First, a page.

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Choosing and Managing Your Hypervisor Solution

Choosing and Managing Your Hypervisor Solution

A Contributed Article by Sanjay Castelino, VP and Market Leader, SolarWinds

When preparing to deploy and manage multiple hypervisors, there are several things to take into consideration. Functionality and cost may be the first elements that come to mind, but skills and cloud strategy also come into the mix when deciding on a hypervisor solution.

Cost and Functionality:

Many organizations use a variety of hypervisors to manage their virtual environments. Cost and functionality are typically cited as reasons for adopting different systems. While VMware vSphere has long been the "gold standard" for hypervisors, IT departments with limited resources have been able to diversify their hypervisor purchases since not all areas require the bells and whistles vSphere provides. For non-critical parts of IT such as development, test and QA, many organizations turn to lower cost alternatives like Microsoft Hyper-V, where functionality has been steadily improving, and is in fact expected to significantly close the functionality gap with vSphere with its next release (Hyper-V 3). In a recent SolarWinds survey of 406 IT professionals, 55% reported that they already have or have plans to deploy Hyper-V in production or non-production environments, and 43% said that they believe Microsoft will bridge the functionality gap between Hyper-V and vSphere.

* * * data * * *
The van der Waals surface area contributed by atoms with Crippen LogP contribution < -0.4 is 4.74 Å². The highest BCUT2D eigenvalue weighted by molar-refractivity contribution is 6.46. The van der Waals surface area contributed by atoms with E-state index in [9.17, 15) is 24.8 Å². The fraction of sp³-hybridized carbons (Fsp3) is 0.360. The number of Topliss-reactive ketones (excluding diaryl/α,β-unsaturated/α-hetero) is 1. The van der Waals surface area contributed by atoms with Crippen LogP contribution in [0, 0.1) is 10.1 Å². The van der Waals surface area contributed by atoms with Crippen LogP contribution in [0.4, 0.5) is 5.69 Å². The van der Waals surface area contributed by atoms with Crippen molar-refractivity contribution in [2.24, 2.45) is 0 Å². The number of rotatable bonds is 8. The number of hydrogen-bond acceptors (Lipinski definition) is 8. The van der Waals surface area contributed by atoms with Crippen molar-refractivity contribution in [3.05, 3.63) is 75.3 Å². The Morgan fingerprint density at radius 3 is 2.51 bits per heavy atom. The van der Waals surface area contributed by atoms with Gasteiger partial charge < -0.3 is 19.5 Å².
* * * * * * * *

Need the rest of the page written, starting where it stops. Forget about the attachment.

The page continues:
To lock in, or not to lock in?